It was so good to see everyone dressed just perfectly for the chilly, fall afternoon yesterday. Nevertheless, getting a boot full of swamp water on a 40 degree day is quite different from an 80 degree, June day. I notice the kids nearly always have a hard time with this the first time it happens but they tend to toughen up and take it well if it happens again. In fact, I heard one of the first grade boys echo my own words when he slipped and ended up with a wet foot, “Well… it happens.” Yes, it does. Very philosophical!
I was smiling because I had just had a short conversation with some girls as we were wondering if anyone had fallen in yet. G. had smiled and said, dryly, “Someone always falls in!” I pondered aloud what we would do if one of these days no one did. I jokingly concluded that we would simply have to push someone in! The girls laughed and we went on our way, balancing on mossy logs through the cold water.
C. was wondering what the tube under the path was for and I showed her how it allows water to flow under instead of over when the water rises. We found 3 places where the water had gone over and through, eroding the soil and collapsing the path. S. used a stick to pole vault herself over these narrow waterways. It was a perfect situation for observing the power of water and how it can affect soil where tree roots do not hold it in place.
As I reflect on our conversations and observations I am always pleased to notice ways that the kids just naturally engage in mathematical and scientific thinking. For another example, on our way to Grandfather Oak someone noticed a portion of a dead tree that was held up off the ground by another tree in which it was trapped toward the top. I encouraged everyone to stop and try to use clues nearby to piece together what might have happened to cause what they were seeing. I wish I could relay the entire complex of conversation that went on for the next 10 minutes or so. They grasped onto my question and I began hearing them take turns telling each other and me what they noticed such as, “Look! I think this chunk of tree trunk on the ground matches up right here with the part of the tree that’s still hanging up.” and, “This end of that chunk is smooth! Someone must have chopped it down somewhere!” and, “Here’s a stump. Maybe it came from this.” (Guiding question from me: “But is the size of that stump right? Is it the same size as the base of that tree?”) “No! It’s not. It’s too small… Here’s one! This one matches!” and, “I agree with C.” and, “I think that tree fell onto the other one first and then someone chopped it out of the way and then it fell apart over here…” etc. These are the kinds of conversations and investigations we have been trying to facilitate in our classrooms and here they are happening with almost no effort on my part after school in the woods. This one could have been extended in so many ways.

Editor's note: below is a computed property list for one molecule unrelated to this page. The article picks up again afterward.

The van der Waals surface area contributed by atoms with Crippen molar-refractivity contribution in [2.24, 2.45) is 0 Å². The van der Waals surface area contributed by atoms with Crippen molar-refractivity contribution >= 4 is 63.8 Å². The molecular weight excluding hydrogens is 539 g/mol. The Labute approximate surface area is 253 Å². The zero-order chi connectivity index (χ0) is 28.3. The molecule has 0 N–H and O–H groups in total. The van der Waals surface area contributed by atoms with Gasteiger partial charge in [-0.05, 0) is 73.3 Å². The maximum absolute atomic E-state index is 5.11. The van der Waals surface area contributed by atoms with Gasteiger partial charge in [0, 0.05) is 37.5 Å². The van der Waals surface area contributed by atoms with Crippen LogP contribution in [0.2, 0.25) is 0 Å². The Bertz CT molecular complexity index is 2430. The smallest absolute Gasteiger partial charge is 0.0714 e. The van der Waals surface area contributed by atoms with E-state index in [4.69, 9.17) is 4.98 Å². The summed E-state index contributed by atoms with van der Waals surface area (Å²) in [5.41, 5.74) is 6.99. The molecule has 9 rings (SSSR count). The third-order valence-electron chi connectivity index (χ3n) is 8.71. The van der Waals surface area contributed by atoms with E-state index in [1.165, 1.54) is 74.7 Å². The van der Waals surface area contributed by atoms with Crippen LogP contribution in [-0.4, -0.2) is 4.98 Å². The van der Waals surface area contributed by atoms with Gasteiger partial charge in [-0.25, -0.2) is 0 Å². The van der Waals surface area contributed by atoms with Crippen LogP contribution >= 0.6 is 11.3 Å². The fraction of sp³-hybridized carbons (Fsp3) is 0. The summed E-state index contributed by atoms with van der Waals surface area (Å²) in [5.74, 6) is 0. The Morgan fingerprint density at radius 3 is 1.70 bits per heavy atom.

If kids conduct a scientific or mathematical inquiry about a tree that fell in the woods and no administrators are there to hear it and no tests are there to evaluate it, did it still, “make a sound??” Yes, and it was a beautiful sound. The valuable, memorable, happy sound of kids learning naturally.